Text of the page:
What Disrupts the Skin Microbiome?
Here at Dermala, we’re all about the skin microbiome – studying how it works and how to keep it healthy.
After all, we know that great, modern skincare has to include taking care of the many diverse microorganisms that live on the skin and help keep it healthy, hydrated, and acne-free.
That means understanding not only how the microbiome keeps the skin working the way it should, but also why and how the process occasionally breaks down.
So, if you’re struggling with keeping your skin happy and healthy, we’re here to help. Let’s take a closer look at the factors that can upset the skin microbiome – and what you can do to put things back into balance.
How Does the Skin Microbiome Work?
First, let’s tackle what the microbiome looks like when everything’s working.
Your skin microbiome is a collection of microorganisms – like bacteria, fungi, and viruses – all living together on your skin. (Yes, right this second, your skin is teeming with microscopic little buddies.)
In the right numbers, your microbiome helps your skin stay healthy and protect against new bacteria that might want to come in and cause infection or otherwise wreak havoc. But certain bacteria—C. acnes, for example—can overgrow and clog your pores, cause acne breakouts and even stoke the fires for more serious skin disorders.
That’s why it’s important to take care of the good guys by keeping your microbiome in balance.
What Factors Can Affect Your Microbiome?
Now that we understand the skin microbiome, we can dive into the things that knock it off-balance.
High-glycemic foods are the ones that raise your blood sugar. Think white bread, soda, and pastries. The trouble is, as your gut breaks these foods down, it converts them into hormones that tell your skin’s sebaceous glands to start working overtime. They start producing too much oil, and the next thing you know, you have an acne breakout. Keeping these foods out of your diet is a great way to mitigate these risks.
We’ve all heard the common refrain at the end of commercials for medications: “Side effects may include…” Well unfortunately, antibiotics are just as effective at killing off the good bacteria in our bodies as they are at killing off the bad ones.
Multiple studies in recent years have demonstrated the effects of various antibiotics on the skin microbiome. A 2017 study saw that topical antibiotics can alter the resident skin bacteria for several days after application, leaving the skin vulnerable long after the medicine has treated the initial infection.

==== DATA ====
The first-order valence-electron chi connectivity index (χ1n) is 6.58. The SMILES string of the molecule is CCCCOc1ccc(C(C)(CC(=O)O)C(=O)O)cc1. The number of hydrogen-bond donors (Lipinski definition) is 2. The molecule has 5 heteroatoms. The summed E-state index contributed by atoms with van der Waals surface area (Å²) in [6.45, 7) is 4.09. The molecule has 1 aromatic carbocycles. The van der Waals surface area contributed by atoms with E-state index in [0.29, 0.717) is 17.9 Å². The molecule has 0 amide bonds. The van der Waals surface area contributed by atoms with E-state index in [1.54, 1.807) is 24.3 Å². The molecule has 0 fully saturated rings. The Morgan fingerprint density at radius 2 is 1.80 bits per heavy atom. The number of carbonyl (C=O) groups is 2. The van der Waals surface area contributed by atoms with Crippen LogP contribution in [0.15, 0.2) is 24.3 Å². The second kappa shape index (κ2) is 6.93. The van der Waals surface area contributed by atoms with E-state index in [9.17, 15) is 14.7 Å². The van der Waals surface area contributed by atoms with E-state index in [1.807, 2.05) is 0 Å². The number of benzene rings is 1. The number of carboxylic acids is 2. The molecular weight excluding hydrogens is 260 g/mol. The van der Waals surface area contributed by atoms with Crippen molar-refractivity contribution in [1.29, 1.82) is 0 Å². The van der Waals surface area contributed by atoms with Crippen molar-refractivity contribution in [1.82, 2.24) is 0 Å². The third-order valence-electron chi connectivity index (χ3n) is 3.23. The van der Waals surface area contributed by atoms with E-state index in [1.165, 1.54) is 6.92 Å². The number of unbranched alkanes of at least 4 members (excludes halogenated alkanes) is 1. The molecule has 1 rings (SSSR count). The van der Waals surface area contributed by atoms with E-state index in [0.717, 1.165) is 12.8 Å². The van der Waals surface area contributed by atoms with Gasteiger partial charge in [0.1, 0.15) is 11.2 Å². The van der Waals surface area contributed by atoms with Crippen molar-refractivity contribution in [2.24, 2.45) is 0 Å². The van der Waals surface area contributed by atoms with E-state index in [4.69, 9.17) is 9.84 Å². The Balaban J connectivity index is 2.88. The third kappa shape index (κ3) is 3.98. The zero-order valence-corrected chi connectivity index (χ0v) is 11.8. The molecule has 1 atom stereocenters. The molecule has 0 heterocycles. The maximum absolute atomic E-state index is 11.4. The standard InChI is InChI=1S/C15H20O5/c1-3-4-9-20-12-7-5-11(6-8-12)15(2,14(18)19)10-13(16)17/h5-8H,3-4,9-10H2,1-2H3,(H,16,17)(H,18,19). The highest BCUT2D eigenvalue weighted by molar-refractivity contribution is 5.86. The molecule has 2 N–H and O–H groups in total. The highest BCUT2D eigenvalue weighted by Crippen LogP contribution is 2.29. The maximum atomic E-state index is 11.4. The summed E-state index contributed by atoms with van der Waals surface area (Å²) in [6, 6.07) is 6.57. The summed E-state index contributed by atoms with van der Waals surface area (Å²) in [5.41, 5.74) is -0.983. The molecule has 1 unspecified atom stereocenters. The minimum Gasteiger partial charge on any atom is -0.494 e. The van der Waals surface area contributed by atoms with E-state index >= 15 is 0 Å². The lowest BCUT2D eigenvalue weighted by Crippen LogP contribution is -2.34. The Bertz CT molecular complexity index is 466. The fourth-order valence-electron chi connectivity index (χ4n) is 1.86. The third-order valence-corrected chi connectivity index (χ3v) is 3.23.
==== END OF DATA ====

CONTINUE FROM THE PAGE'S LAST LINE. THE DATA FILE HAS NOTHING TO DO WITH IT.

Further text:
Without an abundance of good bacteria on the skin, it’s much easier for harmful strains of staphylococcus or S. aureus to colonize on the skin, which can lead to infection.
High Stress Levels
Chronic stress can have powerfully disruptive physical effects. Among other things, it leads your body to release excess levels of cortisol, a hormone that impacts your skin’s oil production, leading to acne breakouts. In fact, studies have shown that if you’re prone to acne already, stress can make it worse.
One of the many ways illness occurs is when too many bad bacteria overwhelm the good ones. Scientists call this imbalance dysbiosis.
When your body experiences dysbiosis—even from something as simple as food poisoning—you feel it in your microbiomes. You might experience gut symptoms like an upset stomach or abdominal pain from inflammation, or you might see it in your skin.
The wrong bacteria can wallop your sebaceous glands. Sudden acne breakouts or dry skin are common as your body tries to get its systems up and running again.
However, the healthier your gut and skin microbiomes are—the more good bacteria they have on hand—the better your body is equipped to fight off those harmful interlopers.
Chemicals from Skincare Products
Things like soaps, moisturizers, and hand sanitizers can contain some pretty harmful chemicals if you’re not careful. Generic and even some name-brand products often contain surfactants—chemical compounds that help liquid components blend together.
However, surfactants can kill off the good bacteria that call your skin home, leading to irritation in the skin itself as well as increased risk of infection.
How to Protect Your Skin Microbiome
Understanding that last point in particular is why Dermala uses a probiotic approach to skincare.
Everybody’s skin microbiome is unique, which is why our personalization tool helps you choose the right products to keep your specific skin microbiome in balance.
The right products, in combination with a healthy diet and a careful approach to managing stress, can go a long way toward making sure your skin microbiome is working properly—and bring you the happy, healthy, clear skin you deserve!
Leave a comment